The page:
But while he was disappointed not to make the Tampa Bay Lighting out of training camp this season, the third overall choice in this year's NHL draft still hopes to shine in two other teams' uniforms.
Drouin has a chance to help Canada win a world junior title, and he will be counted on to be a key contributor in the Halifax Mooseheads' quest to repeat as QMJHL and Memorial Cup champions.
The 18-year-old Ste. Agathe, Que., native is getting ready to join Team Canada in preparation for the world junior championships over the Christmas holidays in Malmo, Sweden.
"Putting that (Canadian) jersey on is always exciting," said Drouin on Tuesday in a telephone interview.
Earlier this week, Drouin was among 25 invitees to Canada's evaluation camp from Dec. 12-15 in Toronto.
"We have a good team again this year, and we have a lot to prove after we didn't win that gold medal," he said.
He is looking forward to taking part in his second world junior tournament after excelling as an upstart 17-year-old with the Canadian squad that finished fourth in the 2013 event in Ufa, Russia.
After captaining a QMJHL all-star team to a pair of wins over Russia in this year's Subway Super Series, he has a chance to play the same leadership role as Canada seeks its 15th medal in the past 16 world junior tournaments.
When asked if he is looking forward to the chance to serve as captain during the international event, Drouin offers a stock answer, noting the team will have many leaders. Then he merely acknowledges that it would be "great" to wear a second "C" when Canada faces the world’s top hockey nations.
But Drouin, the CHL's 2012-13 player of the year who is in his third and likely final season of a junior career spent entirely with Halifax, makes less of an effort to downplay the anguish that he felt after the Lightning returned him to the Mooseheads.
"Obviously, it's disappointing getting cut from the big league," he said. "It took me some time to get adjusted back to the (QMJHL) level."
Although Tampa general manager Steve Yzerman could have kept Drouin around for nine games this season before his NHL entry-level contract would have kicked in, he returned him to Halifax for more seasoning. Yzerman wants Drouin to benefit from more ice time than he would get with the Lightning.
Although Lightning star Steven Stamkos' broken leg created an opening at centre with the NHL club, Drouin refuses to play the what-if game.
"I don't think I want to wait for injuries to play in the NHL," he said. "I don't want a guy to get hurt so they can call me. I think I want to be there when the whole team is (healthy.) Obviously, it was sad to see Stammer go down like that. I’ll be back there next year – hopefully as a regular."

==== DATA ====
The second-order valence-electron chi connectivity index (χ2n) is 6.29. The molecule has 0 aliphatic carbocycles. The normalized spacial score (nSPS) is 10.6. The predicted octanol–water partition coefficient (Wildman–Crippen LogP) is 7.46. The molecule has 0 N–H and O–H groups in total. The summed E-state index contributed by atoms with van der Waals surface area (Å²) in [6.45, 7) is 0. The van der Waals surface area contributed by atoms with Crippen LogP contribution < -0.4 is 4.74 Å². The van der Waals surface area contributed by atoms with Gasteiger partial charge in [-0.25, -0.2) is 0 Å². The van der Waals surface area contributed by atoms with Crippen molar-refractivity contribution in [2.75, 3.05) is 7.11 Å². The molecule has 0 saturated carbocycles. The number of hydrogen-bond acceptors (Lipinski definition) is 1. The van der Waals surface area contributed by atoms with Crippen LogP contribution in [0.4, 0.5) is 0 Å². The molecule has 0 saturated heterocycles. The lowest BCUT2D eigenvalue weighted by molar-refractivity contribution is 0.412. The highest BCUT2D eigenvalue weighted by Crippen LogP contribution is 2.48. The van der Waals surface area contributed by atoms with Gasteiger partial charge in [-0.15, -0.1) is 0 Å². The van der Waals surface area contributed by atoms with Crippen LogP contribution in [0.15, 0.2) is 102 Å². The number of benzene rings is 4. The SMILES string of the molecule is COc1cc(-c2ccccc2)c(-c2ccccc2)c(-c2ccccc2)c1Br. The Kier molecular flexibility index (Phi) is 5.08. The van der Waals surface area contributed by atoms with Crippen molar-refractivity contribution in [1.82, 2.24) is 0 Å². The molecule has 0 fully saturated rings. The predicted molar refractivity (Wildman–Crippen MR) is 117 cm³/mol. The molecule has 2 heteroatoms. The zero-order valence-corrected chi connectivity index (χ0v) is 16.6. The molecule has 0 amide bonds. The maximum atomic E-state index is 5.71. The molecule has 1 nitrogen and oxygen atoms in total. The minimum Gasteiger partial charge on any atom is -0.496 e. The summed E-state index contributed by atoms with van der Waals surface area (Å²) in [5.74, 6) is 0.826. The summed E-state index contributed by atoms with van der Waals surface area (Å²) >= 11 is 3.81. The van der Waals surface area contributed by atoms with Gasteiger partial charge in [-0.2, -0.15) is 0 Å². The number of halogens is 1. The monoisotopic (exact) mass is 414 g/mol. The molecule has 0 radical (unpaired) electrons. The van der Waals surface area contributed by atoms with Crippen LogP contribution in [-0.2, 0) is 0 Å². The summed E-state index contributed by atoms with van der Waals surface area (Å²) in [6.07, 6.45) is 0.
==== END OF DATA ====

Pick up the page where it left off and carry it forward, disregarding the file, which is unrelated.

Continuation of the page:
While with Tampa in the NHL exhibition campaign, Drouin, formerly a winger, shifted to centre. He has assumed the No. 1 centre role with the Mooseheads after former teammate Nathan MacKinnon was drafted first overall in the NHL lottery and stayed with the Colorado Avalanche.
Despite having more defensive responsibilities, Drouin has not slowed down offensively. In November, he was named the QMJHL's player of the week on two consecutive occasions. Drouin sits second in the QMJHL with 15 goals and 32 assists after a recent 14-game streak in which he racked up 39 points (13 goals, 26 assists).
"It's special to go on a streak like that," he said. "When your team is winning, the (shots) go in easier."
He led the Mooseheads to 10 straight wins in November before they were blanked 2-0 by Moncton on Sunday. Heading into Friday’s home game against Victoriaville, the Mooseheads (21-10-0) sit first in the Maritimes Conference, tied for second overall in the QMJHL, and seventh in the CHL’s weekly rankings.
"When I got adjusted (to life in the QMJHL) again, I think my play went up a level, and I got back to the way I was playing last year," he said.
Halifax coach Dominique Ducharme called Drouin's release from the Lightning "a big deflection."
"He needed to get over that," said Ducharme by telephone on Tuesday. "He needed to find himself and get back on track. It took, probably, I would say, three weeks, and then he went from there. He took off and now he’s back playing with passion."
Ducharme said Drouin is getting more comfortable at centre and improving on face-offs. As a result of MacKinnon’s departure, Drouin has also become more of a leader and takes charge of each situation.
Yet, in keeping with his youth, Drouin is not ultra-intense all the time.
"When you come here in the room, he's having fun with the guys," said Ducharme. "He's a joker, but when it’s time to work out, when it's time to go on the ice and get better, when it's the night before a game, he wants to win. He wants to be making the difference."
Ducharme suggested it's a challenge for the club's coaches to find ways for "a kid with that much potential" to improve. But Drouin helps himself and the rest of the team excel through a willingness to work on all facets of his game.
"He's aware of his skills and his vision," Ducharme said. "He's a guy that competes every night. The more important the situation, the better he is – and that’s, I think, something that makes him special."
In other words, he is glad that Drouin is still wearing a Mooseheads jersey.